The city never sleeps at night – at least not when Imagine Dragons is on stage.
The indie rock band began its concert Monday night with the lyrics “It’s time to begin” at Hollywood Palladium, a venue seemingly suited for a golden wedding. The floor was filled with screaming fans and flaring lights for a brief two hours. Though interspersing songs with extended commentary on the band’s origin made me sympathize with the musicians, I was left yearning for more music.
Imagine Dragons first filled car stereos with the perfect beat of “Radioactive” in 2012. Last night was all about sharing the band’s backstory and personality, from the hyped-up introduction video to long anecdotes.
Lead singer Dan Reynolds offered comedic breaks to the music by sharing secrets about the band, making it more relatable and lovable, but didn’t quench the audience’s thirst for intense rhythms and howling vocals.
Members recounted tales about bass player Ben McKee dropping out of college to join the band in Las Vegas, Reynolds’ self-described night blindness that led him to fall into a 12-foot-deep latrine in Amsterdam and how the band couldn’t sell 60 tickets for its first show in Los Angeles.
While the stories were touching, audience members didn’t come to chat. They came to hear some recognizable tunes and witness an amped up show. They got that, too.
After “It’s Time,” the band took the stage with “Shots,” sending energy across the pit of fans. They interspersed older favorites like “Demons” with the band’s new effervescent tunes.
Though truly loyal fans appreciated their old, more pop-based songs, the stage productions of their newer songs were more impressive. “Gold” was radiant as bright lights flashed from behind the band on every introductory beat, reflecting off guitarist Daniel Wayne Sermon’s metallic gold instrument.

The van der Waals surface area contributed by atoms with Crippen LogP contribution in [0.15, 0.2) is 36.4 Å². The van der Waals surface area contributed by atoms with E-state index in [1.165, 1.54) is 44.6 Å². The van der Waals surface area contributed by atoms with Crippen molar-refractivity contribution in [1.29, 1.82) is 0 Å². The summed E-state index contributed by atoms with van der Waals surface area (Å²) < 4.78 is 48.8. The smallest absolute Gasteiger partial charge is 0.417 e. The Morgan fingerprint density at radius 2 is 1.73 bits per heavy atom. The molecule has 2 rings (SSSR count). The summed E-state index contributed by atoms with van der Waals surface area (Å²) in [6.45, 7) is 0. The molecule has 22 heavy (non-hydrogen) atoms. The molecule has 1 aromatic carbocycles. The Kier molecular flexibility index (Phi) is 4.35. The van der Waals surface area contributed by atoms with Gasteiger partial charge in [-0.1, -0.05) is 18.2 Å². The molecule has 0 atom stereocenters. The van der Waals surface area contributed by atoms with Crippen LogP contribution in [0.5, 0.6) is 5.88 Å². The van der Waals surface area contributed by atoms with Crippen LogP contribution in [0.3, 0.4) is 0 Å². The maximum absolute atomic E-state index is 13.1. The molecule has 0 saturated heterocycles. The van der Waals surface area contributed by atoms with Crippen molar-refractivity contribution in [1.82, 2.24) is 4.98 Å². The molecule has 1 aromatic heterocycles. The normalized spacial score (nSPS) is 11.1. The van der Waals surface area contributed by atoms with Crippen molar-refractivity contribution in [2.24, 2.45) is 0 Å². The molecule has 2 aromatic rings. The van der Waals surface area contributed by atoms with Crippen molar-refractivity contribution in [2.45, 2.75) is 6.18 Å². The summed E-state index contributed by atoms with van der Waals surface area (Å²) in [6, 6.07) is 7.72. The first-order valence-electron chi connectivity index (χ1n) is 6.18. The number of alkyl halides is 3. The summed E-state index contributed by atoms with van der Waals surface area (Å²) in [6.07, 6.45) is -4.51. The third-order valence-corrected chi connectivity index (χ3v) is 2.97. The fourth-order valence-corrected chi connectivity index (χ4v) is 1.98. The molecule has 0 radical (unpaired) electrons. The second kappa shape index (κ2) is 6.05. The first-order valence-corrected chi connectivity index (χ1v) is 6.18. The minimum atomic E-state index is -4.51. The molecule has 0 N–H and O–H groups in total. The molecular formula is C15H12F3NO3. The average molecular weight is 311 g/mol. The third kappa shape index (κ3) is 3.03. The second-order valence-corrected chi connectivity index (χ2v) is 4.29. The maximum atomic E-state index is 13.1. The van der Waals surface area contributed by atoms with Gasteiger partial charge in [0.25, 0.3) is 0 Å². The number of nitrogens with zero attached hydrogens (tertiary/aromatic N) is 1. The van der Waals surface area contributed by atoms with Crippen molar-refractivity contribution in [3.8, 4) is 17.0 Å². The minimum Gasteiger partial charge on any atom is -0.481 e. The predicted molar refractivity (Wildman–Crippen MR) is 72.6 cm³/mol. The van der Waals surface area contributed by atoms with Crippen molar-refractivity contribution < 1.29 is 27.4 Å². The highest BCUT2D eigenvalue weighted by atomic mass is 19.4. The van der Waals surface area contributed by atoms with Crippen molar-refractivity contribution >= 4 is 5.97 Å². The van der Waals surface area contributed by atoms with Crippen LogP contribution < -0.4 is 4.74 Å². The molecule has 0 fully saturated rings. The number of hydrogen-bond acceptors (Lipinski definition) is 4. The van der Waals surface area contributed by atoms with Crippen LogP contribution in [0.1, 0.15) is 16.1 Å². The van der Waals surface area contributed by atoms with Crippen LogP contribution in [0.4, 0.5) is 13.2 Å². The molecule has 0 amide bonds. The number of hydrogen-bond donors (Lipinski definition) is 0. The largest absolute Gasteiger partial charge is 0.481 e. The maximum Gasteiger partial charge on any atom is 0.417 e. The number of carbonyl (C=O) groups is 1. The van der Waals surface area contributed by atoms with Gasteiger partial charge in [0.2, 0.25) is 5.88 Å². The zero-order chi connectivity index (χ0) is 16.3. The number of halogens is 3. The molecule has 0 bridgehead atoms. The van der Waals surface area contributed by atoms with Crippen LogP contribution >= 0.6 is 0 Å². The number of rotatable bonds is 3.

Every member of the band was filled with enthusiasm. Reynold’s man bun gradually slipped out as the night progressed, until he let his curly hair loose while smashing it to the wild “I’m So Sorry.”
Surprisingly, their performance style was not as hardcore rock as I’d imagined, with a bunch of guys jumping around on stage to rolling beats. Fans roared when Reynolds thrust his microphone stand in the air during “I’m on Top of the World.”
The concert was too short. Between the stories of Reynold’s vocal surgery and the relatively brief two-hour time slot, the band did not perform some favorites from its latest album, such as the titular “Smoke + Mirrors” and hit single “I Bet My Life.” For once, I actually craved an encore performance and the band did not deliver, but left us to exit the venue after around 10 songs.
The finale was naturally “Radioactive,” the most popular number and the most pulsating. It was incredible to watch the raw passion of the musicians as all four band members simultaneously pounded on drums during a percussion break.
Vibrations resonated across the entire room when Reynolds struck the huge drum on stage as a maniacal light show erupted in all directions.
– Lindsay Weinberg